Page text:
- Published on Sunday, 03 June 2012 03:14
- Written by KILASA MTAMBALIKE
- Hits: 1695
THERE were ugly scenes on the Isles last weekend. Scenes which were not typical to Tanzanian society, but they were as real as these words you are reading. To many, Zanzibar is the last place they'd expect to read about in lurid headlines in the newspapers.
Yet when overzealous followers of a religious propagation group went amok and what ensued resembled a battlefield, it was enough to leave a bad taste in any peace loving individual's mouth.
On Saturday, members of a group calling itself Uamsho (Association of Islamic Awareness and Public Discourse), torched two churches and destroyed other properties worth millions of shillings, including a motor vehicle.
The members blocked roads using stones and attempted but failed to raid Mjini Magharibi central police station, pressing for the release of their leaders who had been arrested earlier. The reason for all the mayhem was that the protesters were agitating for the breakup of the Union between Zanzibar Islands and Tanzania Mainland.
For anyone to even toy with the idea of torching a house of prayer, religious leanings not considered, seems unsavory, bordering on blasphemy. How can anyone claim of a clear conscience after showing serious disregard towards another's faith without the slightest provocation? At times it is very difficult to believe that these are the same "regular" folks we have daily exchanges with.
But it is true, these are people we brush shoulders with in the streets, we commute in the same vehicles and at times we pray side by side. They are our neighbours, friends, cousins, in-laws and even the occasional enemy.
These are not a species from out of this world and that's why it beats the imagination as to why some regular chap that we thought we knew would go to such lengths just to prove a point. Being humans, it is always easy to shift the blame for our actions elsewhere. As for the recent events in the Isles, we can always implicate trivial factors such as anti-depressant drugs, illicit brew and/or drugs, lack of enlightenment or any lame excuse that comes to mind.
The truth shall always remain. Bad deeds always easily eclipse in minds a good reputation, and for such a long time that it may seem like eternity. Zanzibar has for many years enjoyed the reputation as one place where tranquility is guaranteed and its people viewed as a society of waungwana (literally meaning gentlemen).
Gentlemen are expected to carry themselves in a certain demeanor and resorting to violence isn't one of them. By last week's actions, those responsible did not only tarnish the Island's image but the image and reputation of its people as well.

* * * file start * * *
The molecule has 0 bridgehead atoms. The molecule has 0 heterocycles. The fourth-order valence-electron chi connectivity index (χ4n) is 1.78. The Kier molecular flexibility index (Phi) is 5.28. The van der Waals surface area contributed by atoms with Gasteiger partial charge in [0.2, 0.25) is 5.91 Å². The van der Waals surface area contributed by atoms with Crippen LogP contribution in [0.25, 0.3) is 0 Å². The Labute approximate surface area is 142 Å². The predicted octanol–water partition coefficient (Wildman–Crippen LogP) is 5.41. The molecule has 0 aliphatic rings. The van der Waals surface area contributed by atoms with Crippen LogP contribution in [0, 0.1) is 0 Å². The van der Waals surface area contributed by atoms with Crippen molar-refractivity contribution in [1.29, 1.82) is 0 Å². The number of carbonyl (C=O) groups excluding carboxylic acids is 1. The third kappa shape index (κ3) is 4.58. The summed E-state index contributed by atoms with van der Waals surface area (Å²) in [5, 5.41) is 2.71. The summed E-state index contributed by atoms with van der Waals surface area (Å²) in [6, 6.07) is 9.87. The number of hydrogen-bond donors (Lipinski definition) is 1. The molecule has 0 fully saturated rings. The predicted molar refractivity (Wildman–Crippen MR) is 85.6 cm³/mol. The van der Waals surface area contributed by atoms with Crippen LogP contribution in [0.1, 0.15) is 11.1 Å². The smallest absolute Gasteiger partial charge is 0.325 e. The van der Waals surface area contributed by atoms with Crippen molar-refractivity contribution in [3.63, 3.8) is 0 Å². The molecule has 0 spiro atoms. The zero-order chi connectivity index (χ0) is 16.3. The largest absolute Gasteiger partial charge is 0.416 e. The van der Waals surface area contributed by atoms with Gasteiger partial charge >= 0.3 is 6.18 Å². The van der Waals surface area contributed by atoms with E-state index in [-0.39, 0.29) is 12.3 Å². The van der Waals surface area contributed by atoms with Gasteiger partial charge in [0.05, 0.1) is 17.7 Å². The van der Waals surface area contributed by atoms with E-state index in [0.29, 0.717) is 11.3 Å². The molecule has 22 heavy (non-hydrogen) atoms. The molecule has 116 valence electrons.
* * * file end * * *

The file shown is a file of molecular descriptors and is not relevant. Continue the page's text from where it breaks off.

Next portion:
And if such behaviour is allowed to prevail, it might take a lifetime to regain the trust of people, both within the Islands and abroad. At best, the Isles would become ungovernable; at worst would become inhabitable.
This is because whoever was responsible for the fracas last week showed a penchant for prejudice. What do churches, bars or vehicles have anything to do with a secular union between two nations? Right thinking individuals would have made better judgment and sought befitting avenues and means to address their issues. Granted the protesters and their backers have their way, as biased as they are, what next will they want to do away with?
Religion could be put to be better and appropriate use on the Isles. It is common knowledge that Zanzibar, like many other urban parts of the Union, is plagued by drug abuse among its youths. But a more pressing social evil is homosexuality.
Despite the majority of the population in Zanzibar being keen followers of their faiths, same sex unions are seemingly tolerated. It does not seem to be cause for concern to many believers. These unions are forbidden in all the good books. Perhaps those who believe that they are the staunchest followers of their faiths should start by preaching the word of God against such acts instead of breaching the peace.
On that background, one is easily forced to believe that the protesters who damaged property and injured people are really not aware of their cause, or rather, the cause of their backers. Simply said, they are being used and do not know it.
Their actions are misplaced when one views at their demands. It is a pity, but in the long run, they will make the rest of us who do not wish to be labelled but are still firm believers look grim. As Muslims, we never gain anything from such actions.